The introduction of the EU General Data Protection Regulation (GDPR) in a few days is a once-in-a-generation update to our existing and somewhat outdated data protection laws from 1998.
GDPR is a complex framework of requirements. At its heart is the principle of “data privacy by design and default”, which requires that any risks to personal data are mitigated before processing activities can commence.
GDPR brings with it greater rights for data subjects, allowing each citizen more visibility and control over how their personal data is processed. And as the reporters keep telling us, there are significant financial penalties available if GDPR’s requirements are not strictly complied with, or a breach of personal data takes place.
With fines as high as £17m/€20m, this should be a sufficient deterrent for organisations to take GDPR seriously and ensure that their personal data processing activities are secure and compliant.
Website operators, in the vast majority of cases, provide their services to other organisations. As such they are providing a service that is unique to each customer, and which collects, processes and stores website data in accordance with their requirements.
GDPR updates the two roles of “data controller”, meaning the organisation legally responsible for the security and protection of the personal data being processed, and “data processor”, meaning an organisation who undertakes processing on behalf of the data controller in accordance with their written instructions. This places an increased responsibility on website operators when acting as data processors, to ensure that they fully understand and deliver the services mandated by their customer.
Conversely, data controllers are required by GDPR to use only data processors who can provide sufficient guarantees that GDPR’s requirements will be met, using a combination of technical and organisational measures. This means that customers will be asking more detailed questions about the provision of website services before signing a contract, and website operators are encouraged to formulate their responses to assist their potential customers. What might be asked?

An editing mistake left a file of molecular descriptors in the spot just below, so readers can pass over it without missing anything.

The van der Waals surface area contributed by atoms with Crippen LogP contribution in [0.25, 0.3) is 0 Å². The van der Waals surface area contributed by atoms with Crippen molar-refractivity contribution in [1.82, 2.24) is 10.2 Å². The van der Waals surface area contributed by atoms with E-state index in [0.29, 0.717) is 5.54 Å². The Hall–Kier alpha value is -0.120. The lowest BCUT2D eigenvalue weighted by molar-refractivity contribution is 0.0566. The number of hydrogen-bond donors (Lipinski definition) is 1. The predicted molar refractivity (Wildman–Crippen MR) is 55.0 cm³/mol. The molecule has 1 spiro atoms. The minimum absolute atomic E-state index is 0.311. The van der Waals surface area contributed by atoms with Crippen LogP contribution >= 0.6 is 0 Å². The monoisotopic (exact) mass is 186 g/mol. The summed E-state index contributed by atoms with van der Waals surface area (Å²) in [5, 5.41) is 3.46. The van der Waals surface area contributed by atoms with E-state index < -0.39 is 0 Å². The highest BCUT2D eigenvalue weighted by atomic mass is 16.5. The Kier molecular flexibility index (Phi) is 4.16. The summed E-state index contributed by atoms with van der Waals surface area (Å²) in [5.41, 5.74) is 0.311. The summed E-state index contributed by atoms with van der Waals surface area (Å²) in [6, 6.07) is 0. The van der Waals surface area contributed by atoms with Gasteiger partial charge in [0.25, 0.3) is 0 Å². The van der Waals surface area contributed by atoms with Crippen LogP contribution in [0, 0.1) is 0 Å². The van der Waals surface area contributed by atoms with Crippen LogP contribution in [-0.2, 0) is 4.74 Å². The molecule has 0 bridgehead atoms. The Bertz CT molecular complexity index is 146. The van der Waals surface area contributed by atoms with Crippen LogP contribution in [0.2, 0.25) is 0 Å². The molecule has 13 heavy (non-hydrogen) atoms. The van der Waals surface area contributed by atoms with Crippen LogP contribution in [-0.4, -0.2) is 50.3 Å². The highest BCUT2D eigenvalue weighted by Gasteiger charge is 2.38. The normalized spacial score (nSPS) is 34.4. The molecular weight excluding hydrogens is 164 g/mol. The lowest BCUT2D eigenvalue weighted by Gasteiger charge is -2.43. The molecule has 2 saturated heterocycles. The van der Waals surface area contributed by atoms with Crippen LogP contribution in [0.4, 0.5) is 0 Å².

- Technical security of the website environment – which services and software underpin the website, and how are these securely designed and managed (licensing, patching testing etc)?
- Access controls and privilege management – which staff (and IT systems) are permitted to access the backend of the website, and for what purposes?
- How is the web hosting (opens in new tab) environment monitored? Can it detect unauthorised access or data breaches, such that an established data breach notification procedure can be triggered?
- How much personal data is collected and processed? Is it the minimum needed for the processing task? How long is it retained for and how is it securely disposed of?
- Where are the website and related services hosted and managed from? If outside the EU/EEA, does the country concerned provide an adequate data protection framework?
- Are there any sub-processors engaged by the website operator?
- How can the website operator assist the customer with data subject rights requests?
Whilst it’s clear that GDPR is requiring significant focus and effort from all businesses, it is entirely appropriate for the level of personal data processing in today’s world. And let’s not forget that each one of us is a data subject, and we should all have a reasonable expectation that our personal data is being kept securely, processed only for purposes we understand, and promptly deleted when no longer needed. That’s not too much to ask, is it?
Andrew Beverley is CTO of InfoSaaS (opens in new tab), a leading provider of cloud-based solutions which are helping organisations to be fully compliant with GDPR.
Want to know more about GDOR? Check out our guide here! (opens in new tab)
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